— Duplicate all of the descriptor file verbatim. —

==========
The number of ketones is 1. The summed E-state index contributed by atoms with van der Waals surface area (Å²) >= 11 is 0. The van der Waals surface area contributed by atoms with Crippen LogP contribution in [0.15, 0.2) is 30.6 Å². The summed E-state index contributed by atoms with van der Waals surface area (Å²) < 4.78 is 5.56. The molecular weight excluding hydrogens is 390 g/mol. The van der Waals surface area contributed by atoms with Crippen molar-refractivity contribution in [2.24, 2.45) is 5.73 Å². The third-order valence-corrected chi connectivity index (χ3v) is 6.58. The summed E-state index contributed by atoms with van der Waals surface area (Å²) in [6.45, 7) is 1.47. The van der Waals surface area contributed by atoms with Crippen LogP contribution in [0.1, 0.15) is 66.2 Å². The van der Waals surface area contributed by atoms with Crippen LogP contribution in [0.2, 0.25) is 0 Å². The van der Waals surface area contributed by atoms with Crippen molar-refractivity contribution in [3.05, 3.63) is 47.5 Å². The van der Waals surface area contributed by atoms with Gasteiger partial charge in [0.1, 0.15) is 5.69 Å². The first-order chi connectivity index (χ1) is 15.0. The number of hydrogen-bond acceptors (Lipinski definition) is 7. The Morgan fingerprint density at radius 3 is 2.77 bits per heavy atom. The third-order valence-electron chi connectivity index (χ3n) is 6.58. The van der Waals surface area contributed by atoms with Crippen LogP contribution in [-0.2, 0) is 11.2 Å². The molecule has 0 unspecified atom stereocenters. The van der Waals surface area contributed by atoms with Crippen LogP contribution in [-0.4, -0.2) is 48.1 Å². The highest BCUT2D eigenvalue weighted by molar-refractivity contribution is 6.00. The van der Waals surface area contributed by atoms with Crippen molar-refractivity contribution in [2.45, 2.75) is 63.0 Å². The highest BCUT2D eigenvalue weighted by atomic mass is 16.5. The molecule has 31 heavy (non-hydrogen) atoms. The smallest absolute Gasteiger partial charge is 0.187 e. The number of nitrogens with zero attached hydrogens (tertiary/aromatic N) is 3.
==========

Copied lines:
The number of ketones is 1. The summed E-state index contributed by atoms with van der Waals surface area (Å²) >= 11 is 0. The van der Waals surface area contributed by atoms with Crippen LogP contribution in [0.15, 0.2) is 30.6 Å². The summed E-state index contributed by atoms with van der Waals surface area (Å²) < 4.78 is 5.56. The molecular weight excluding hydrogens is 390 g/mol. The van der Waals surface area contributed by atoms with Crippen molar-refractivity contribution in [2.24, 2.45) is 5.73 Å². The third-order valence-corrected chi connectivity index (χ3v) is 6.58. The summed E-state index contributed by atoms with van der Waals surface area (Å²) in [6.45, 7) is 1.47. The van der Waals surface area contributed by atoms with Crippen LogP contribution in [0.1, 0.15) is 66.2 Å². The van der Waals surface area contributed by atoms with Crippen LogP contribution in [0.2, 0.25) is 0 Å². The van der Waals surface area contributed by atoms with Crippen molar-refractivity contribution in [3.05, 3.63) is 47.5 Å². The van der Waals surface area contributed by atoms with Gasteiger partial charge in [0.1, 0.15) is 5.69 Å². The first-order chi connectivity index (χ1) is 15.0. The number of hydrogen-bond acceptors (Lipinski definition) is 7. The Morgan fingerprint density at radius 3 is 2.77 bits per heavy atom. The third-order valence-electron chi connectivity index (χ3n) is 6.58. The van der Waals surface area contributed by atoms with Crippen LogP contribution in [-0.2, 0) is 11.2 Å². The molecule has 0 unspecified atom stereocenters. The van der Waals surface area contributed by atoms with Crippen LogP contribution in [-0.4, -0.2) is 48.1 Å². The highest BCUT2D eigenvalue weighted by molar-refractivity contribution is 6.00. The van der Waals surface area contributed by atoms with Crippen molar-refractivity contribution in [2.45, 2.75) is 63.0 Å². The highest BCUT2D eigenvalue weighted by atomic mass is 16.5. The molecule has 31 heavy (non-hydrogen) atoms. The smallest absolute Gasteiger partial charge is 0.187 e. The number of nitrogens with zero attached hydrogens (tertiary/aromatic N) is 3.